Exhibit of the Week: Valentine’s Day cards

Incredible detail on Victorian Valentine's Day card.
Incredible detail on Victorian Valentine's Day card.

Quite how these figures are reached is a mystery, but it seems we Brits don’t hold back on our Valentine’s Day spending – an online search reveals estimates ranging from £908m to £1.6bn spent on cards and gifts in this week last year.

And we’re fairly rank amateurs compared to the Americans, who are estimated to have handed over a whopping $19.7bn last year.

Oh for the days when a gesture of love came from the heart, not the pocket. Take these two Valentines from the Scarborough Collections, for instance. Handmade and believed to date from the early to mid Victorian period, their creators were lavish with their time and attention to detail. The knot garden Valentine is simple but striking with a rather medieval, heraldic feel, and a verse at the bottom that seems to foreshadow today’s text speak with its heart symbols and use of ‘UR’ to represent ‘you are’.

The second, more elaborate, Valentine, is incredibly detailed, with pinked hearts that fold into a version of the origami paper fortune tellers we used to make at school; although it seems the sender wasn’t having much fortune with the object of his or her affections, penning a series of plaintive verses including:

“You are my love, the center [sic] of my joy

But your abstane [absence?] does my Happiness Destroy

But still I hope to see my love again

And in true love forever to Remain.”

We can but hope that it all worked out in the end.

The earliest Valentine’s Days were celebrated by the Romans, who held Lupercalia, a festival of spring and fertility, between 13 and 15 February: in distinctly unromantic fashion, the men would sacrifice a goat then use its skin to whip women in the belief that it would make them fertile. It’s believed that, in the 5th century AD, the festival was Christianised and named after one of two possible Roman St Valentines.

Chaucer mentions ‘Volantynys day’ in his poem Parlement of Foules in 1382, and a century later, the French (and perhaps this contributes to their reputation as a nation of great lovers) were holding annual feast days celebrating romantic love on 14 February.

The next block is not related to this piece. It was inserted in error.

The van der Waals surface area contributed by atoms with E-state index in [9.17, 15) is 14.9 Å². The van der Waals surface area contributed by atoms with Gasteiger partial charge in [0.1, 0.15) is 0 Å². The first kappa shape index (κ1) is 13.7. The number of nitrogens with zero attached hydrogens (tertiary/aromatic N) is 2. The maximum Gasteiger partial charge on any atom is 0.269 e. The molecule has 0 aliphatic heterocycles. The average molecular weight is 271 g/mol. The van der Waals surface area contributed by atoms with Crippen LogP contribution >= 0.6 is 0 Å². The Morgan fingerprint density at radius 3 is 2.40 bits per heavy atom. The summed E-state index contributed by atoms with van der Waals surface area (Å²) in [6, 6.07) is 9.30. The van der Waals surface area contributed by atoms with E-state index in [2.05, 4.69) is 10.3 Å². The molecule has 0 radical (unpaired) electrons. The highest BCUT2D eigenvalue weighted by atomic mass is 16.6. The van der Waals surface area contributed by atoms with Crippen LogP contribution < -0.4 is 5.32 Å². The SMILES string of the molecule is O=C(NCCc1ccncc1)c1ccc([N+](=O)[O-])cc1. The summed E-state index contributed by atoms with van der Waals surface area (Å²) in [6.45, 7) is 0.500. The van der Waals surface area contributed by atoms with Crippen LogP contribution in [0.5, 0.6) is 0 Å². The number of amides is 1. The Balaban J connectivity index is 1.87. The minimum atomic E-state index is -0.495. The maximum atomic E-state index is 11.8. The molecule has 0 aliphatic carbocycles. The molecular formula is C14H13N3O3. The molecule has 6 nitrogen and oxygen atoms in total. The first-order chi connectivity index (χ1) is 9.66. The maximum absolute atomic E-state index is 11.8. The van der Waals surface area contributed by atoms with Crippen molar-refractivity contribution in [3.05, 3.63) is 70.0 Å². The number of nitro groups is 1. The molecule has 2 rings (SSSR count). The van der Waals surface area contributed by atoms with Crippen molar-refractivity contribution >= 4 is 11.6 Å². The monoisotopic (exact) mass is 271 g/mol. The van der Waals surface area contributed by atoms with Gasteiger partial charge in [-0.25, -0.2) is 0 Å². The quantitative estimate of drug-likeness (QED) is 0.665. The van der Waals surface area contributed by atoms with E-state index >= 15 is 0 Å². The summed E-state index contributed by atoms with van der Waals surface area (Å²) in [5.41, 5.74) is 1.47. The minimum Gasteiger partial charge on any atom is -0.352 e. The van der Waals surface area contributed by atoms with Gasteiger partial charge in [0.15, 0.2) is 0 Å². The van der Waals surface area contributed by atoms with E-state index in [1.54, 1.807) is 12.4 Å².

The 15th-century Duke of Orleans sent the first known written Valentine to his wife from the Tower of London where he was imprisoned after the Battle of Agincourt in 1415:

Je suis desja d’amour tanné

Ma tres doulce Valentinée”

Some 190 years later, Shakespeare has poor doomed Ophelia in Hamlet declare:

“To-morrow is Saint Valentine’s day,

All in the morning betime,

And I a maid at your window,

To be your Valentine.”

Until the late 18th century Valentine’s Day was a low-key event, but the increasingly sophisticated printing techniques that came about as the result of the Industrial Revolution gave a huge boost to the greetings card industry: it’s estimated that by the mid 1820s, around 200,000 Valentines were sent in London alone – a huge amount, given that the city’s population was only in the region of one-and-a-half million at the time.

A lesser known offshoot of the Valentine’s industry that blossomed in the 19th century were the so-called ‘vinegar’ or ‘mock’ Valentines which, with typically Victorian ‘humour’ mocked the recipient’s looks, intelligence or personality, often quite cruelly – we’re pleased to report that these originated in America, although it seems we were quick enough to adopt them on our side of the pond. Adding injury to insult, we should remember that until the 1840s it was the recipient, not the sender, who was responsible for the postage!

The two Valentine’s Day cards are part of the Scarborough Collections, the name given to all the museum objects and artwork acquired by the borough over the years, and now in the care of Scarborough Museums Trust. For further information, please contact Collections Manager Jennifer Dunne on Jennifer.dunne@smtrust.uk.com or 01723 384510.